Born 1890, Ashgrove, Missouri | Died 1972, Chicago, Illinois
Joseph Yoakum, according to official records, was born in 1890 in Ash Grove, Missouri, though by his own account, he was born in 1888 on a Navajo reservation near Window Rock, Arizona. Yoakum was a storyteller who claimed to have traveled the world, crisscrossing North America, Europe, Asia, and Australia as a circus advance man, soldier, train porter, hobo, stevedore, and stowaway. He is said to have started drawing in 1962, when he was in his 70s, and thereafter he made one or two drawings a day until his death on Christmas morning, 1972.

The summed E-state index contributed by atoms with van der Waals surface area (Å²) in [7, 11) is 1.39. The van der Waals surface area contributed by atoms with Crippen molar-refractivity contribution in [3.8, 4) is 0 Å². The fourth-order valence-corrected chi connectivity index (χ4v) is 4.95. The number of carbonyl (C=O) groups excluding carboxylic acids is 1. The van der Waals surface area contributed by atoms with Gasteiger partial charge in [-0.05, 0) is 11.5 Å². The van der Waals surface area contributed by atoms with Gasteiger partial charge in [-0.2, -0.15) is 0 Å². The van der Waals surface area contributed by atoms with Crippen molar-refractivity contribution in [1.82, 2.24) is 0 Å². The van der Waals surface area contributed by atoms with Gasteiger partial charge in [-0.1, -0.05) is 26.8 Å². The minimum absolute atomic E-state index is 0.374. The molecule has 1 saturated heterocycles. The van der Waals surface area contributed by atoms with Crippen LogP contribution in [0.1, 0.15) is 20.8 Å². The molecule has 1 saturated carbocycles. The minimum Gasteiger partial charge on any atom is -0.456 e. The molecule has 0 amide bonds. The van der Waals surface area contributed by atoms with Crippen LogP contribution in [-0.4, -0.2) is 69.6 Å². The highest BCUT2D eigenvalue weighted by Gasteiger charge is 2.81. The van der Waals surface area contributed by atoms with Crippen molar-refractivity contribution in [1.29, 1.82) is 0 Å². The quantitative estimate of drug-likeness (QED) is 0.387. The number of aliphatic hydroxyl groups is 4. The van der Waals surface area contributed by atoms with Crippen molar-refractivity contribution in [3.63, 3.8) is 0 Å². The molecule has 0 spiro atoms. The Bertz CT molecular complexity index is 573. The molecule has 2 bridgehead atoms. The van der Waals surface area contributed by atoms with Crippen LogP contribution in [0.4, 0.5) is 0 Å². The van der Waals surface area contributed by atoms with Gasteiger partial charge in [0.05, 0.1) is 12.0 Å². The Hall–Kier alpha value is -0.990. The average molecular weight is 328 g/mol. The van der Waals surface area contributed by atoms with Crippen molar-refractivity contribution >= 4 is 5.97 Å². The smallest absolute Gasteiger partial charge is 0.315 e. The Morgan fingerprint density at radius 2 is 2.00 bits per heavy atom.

Yoakum’s first show in the contemporary art world was in 1968 at Edward Sherbeyn Gallery in Chicago. In 1969, the group of artists known as the Chicago Imagists included him in their first museum show, Don Baum Sez “Chicago Needs More Famous Artists,” at the Museum of Contemporary Art (Chicago). Over the next three years, Yoakum was given several solo museum exhibitions, including at the Museum of Modern Art (New York, 1971) and the Whitney Museum of American Art (New York, 1972). Today his work is usually displayed in the context of folk and outsider art, but he remains an influential figure among a devoted cadre of artists and collectors.